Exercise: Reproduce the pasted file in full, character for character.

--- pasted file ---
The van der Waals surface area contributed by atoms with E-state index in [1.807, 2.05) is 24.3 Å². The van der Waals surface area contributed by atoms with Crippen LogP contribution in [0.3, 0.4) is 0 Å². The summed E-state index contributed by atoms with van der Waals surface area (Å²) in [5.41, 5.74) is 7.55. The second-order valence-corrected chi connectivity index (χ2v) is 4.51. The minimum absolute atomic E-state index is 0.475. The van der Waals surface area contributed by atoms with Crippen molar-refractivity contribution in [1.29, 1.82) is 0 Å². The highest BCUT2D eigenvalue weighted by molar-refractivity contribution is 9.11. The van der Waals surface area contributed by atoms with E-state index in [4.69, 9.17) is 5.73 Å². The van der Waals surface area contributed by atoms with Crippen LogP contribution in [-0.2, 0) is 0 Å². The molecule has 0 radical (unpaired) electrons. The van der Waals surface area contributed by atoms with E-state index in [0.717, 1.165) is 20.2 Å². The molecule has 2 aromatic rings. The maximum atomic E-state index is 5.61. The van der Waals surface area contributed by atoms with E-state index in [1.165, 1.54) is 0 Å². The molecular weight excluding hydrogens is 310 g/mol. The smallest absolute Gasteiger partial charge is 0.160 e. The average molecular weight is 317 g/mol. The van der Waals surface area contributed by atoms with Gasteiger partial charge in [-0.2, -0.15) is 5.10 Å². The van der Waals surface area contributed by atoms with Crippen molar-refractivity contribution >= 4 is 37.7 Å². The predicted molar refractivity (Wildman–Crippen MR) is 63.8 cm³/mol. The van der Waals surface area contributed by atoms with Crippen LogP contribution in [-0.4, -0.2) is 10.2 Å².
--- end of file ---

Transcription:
The van der Waals surface area contributed by atoms with E-state index in [1.807, 2.05) is 24.3 Å². The van der Waals surface area contributed by atoms with Crippen LogP contribution in [0.3, 0.4) is 0 Å². The summed E-state index contributed by atoms with van der Waals surface area (Å²) in [5.41, 5.74) is 7.55. The second-order valence-corrected chi connectivity index (χ2v) is 4.51. The minimum absolute atomic E-state index is 0.475. The van der Waals surface area contributed by atoms with Crippen molar-refractivity contribution in [1.29, 1.82) is 0 Å². The highest BCUT2D eigenvalue weighted by molar-refractivity contribution is 9.11. The van der Waals surface area contributed by atoms with E-state index in [4.69, 9.17) is 5.73 Å². The van der Waals surface area contributed by atoms with Crippen LogP contribution in [-0.2, 0) is 0 Å². The molecule has 0 radical (unpaired) electrons. The van der Waals surface area contributed by atoms with E-state index in [0.717, 1.165) is 20.2 Å². The molecule has 2 aromatic rings. The maximum atomic E-state index is 5.61. The van der Waals surface area contributed by atoms with E-state index in [1.165, 1.54) is 0 Å². The molecular weight excluding hydrogens is 310 g/mol. The smallest absolute Gasteiger partial charge is 0.160 e. The average molecular weight is 317 g/mol. The van der Waals surface area contributed by atoms with Gasteiger partial charge in [-0.2, -0.15) is 5.10 Å². The van der Waals surface area contributed by atoms with Crippen molar-refractivity contribution >= 4 is 37.7 Å². The predicted molar refractivity (Wildman–Crippen MR) is 63.8 cm³/mol. The van der Waals surface area contributed by atoms with Crippen LogP contribution in [-0.4, -0.2) is 10.2 Å².